Disciplining mothers? Ellenor Fenn

Carol Percy, University of Toronto


Ellenor Fenn was the wife of “John Fenn, of East Dereham in the County of Norfolk Esquire”, an antiquary and author; in 1787 they became Lord and Lady when John Fenn was knighted for editing the Paston letters. Ellenor was a prolific author in her own right, writing from the late 1770s onward and publishing without profit and anonymously under pseudonyms. She was one of a small but ostensibly “monstrous regiment” of women who in the late eighteenth century wrote books for very young children and their mothers. Like Anna Laetitia Barbauld’s Lessons for children, from two to three years old, the book that started it all in 1778, many of Fenn’s books were written in age-appropriate language and some in dialogue form, representing the instruction of male and female children in a domestic setting by a female figure, often though not always a mother (see esp. Pickering 1981, Jackson 1989). Her obituary in the Gentleman’s Magazine ostensibly “recollects” many of her publications. Some date from the 1780s: a collection of age-graded dialogues called Cobwebs to Catch Flies; A Spelling Book; and a manual called The Art of Teaching in Sport for using “a set of toys” to teach “spelling, reading, grammar, and arithmetic” that she had “tinkered with” for decades (Immel 226-227). But of her “numerous publications” it is her grammars, probably written in the 1790s, that head the list: “The Child’s Grammar; The Mother’s Grammar; Parsing Lessons to Correspond with them”. According to its title page, The Child’s Grammar [was] designed to enable ladies who may not have attended to the Subject themselves to instruct their Children. Its popularity is confirmed by Alston: by 1820 there were twenty-six editions “of this popular little grammar” (I.522-3) and twenty-one of The Mother’s Grammar (I.518*).

The flagrantly pseudonymous “Mrs Teachwell” and “Mrs Lovechild” trained generations of women whose expectations or educations had not prepared them to teach grammar to children with a method proven and constantly improved by the experience of the woman behind their masks, the guardian, aunt, and Sunday School teacher Ellenor Fenn. In the 1780s, Fenn’s method not only acknowledges but exploits the temporal and spatial constraints of the so-called “private” sphere in which women’s agency extends to running the household and raising an uncontrollably growing brood of children. Privately educating children is a source of pride or anxiety; a mother of a male child in particular might eventually indirectly influence the public, or be harshly judged by them. By following Fenn’s regimen, leisured mothers can achieve real self-worth, what Robbins describes as a “meaningful feminine identity”, by methodically and expertly conveying the fearful if statusful subject of grammar to their children. Mothers are also represented as thereby achieving both mental and especially domestic order and discipline. In dialogue fantasies that evoke the cultural conflation of discipline and the study of Latin grammar, whole families of children are represented as learning grammar simultaneously. Vernacular grammar is central to a regimen of social and intellectual training, for children and for their mothers. Children are trained to master and to enjoy grammar, women motherhood.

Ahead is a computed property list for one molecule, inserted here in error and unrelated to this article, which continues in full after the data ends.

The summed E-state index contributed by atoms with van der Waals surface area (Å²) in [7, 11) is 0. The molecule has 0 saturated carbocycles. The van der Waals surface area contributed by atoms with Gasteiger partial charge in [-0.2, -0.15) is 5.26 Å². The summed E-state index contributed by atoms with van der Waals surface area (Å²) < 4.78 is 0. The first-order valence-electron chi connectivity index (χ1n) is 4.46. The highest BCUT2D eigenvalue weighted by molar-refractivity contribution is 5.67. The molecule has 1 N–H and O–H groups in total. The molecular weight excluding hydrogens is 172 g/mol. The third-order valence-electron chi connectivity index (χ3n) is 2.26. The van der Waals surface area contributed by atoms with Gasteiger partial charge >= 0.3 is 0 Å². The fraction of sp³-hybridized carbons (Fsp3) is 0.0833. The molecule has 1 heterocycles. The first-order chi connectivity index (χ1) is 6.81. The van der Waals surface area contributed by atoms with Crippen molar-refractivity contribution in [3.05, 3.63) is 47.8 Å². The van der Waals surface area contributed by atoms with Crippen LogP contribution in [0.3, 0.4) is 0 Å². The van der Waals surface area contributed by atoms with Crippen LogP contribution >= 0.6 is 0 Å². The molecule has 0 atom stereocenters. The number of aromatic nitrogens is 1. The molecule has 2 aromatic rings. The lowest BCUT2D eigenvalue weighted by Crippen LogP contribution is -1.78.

The professionalization (Guest 1995: 317) implied by teaching texts like Fenn’s must have ennobled (Bloch 112) or at least empowered leisured mothers and working teachers (Myers 1986). Like a growing number of her contemporaries, Fenn took (literate) women’s rationality for granted (Richardson 1994: 170). She acknowledges the difficulties of domesticity and subtly decouples some stereotypical associations between women and children that the full title of her Child’s Grammar was nevertheless to invoke: her works represent women as intelligent, highly articulate, and at least in theory able and authorized to learn and teach the more advanced grammatical topics which she codes as “difficult” and “masculine”. The preface to The Child’s Grammar also makes it clear that women are not the only sex associated with what is “private and domestic”. Like most of her fellow female educational writers, Fenn has a public identity (e.g. Guest 2000: 14) authorized by her assumption that an improved education for women supports rather than subverts their usual roles as wives and mothers, improving rather than rejecting a restricting system (e.g. Richardson 1994: 167-182) .A good mother’s time is devoted entirely to the various demands of domesticity: from the 1780s through 1809 Fenn’s women must still work at their needles while they rigorously examine their pupils’ intellectual progress. Urging women to value motherhood, Fenn demonstrates the value of not being a mother. Only an experienced but childless and therefore genuinely leisured woman can be represented as authorized to transcend the concrete world of manuscripts and needlework, like her personae Lady Lovechild and Mrs Teachwell who—unlike mothers—can occasionally and abruptly abandon their child-visitors when there are more important claims on their time.


Background reading

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Abstract of conference paper presented at NAAHoLS, San Francisco, CA: 5 January 2002.

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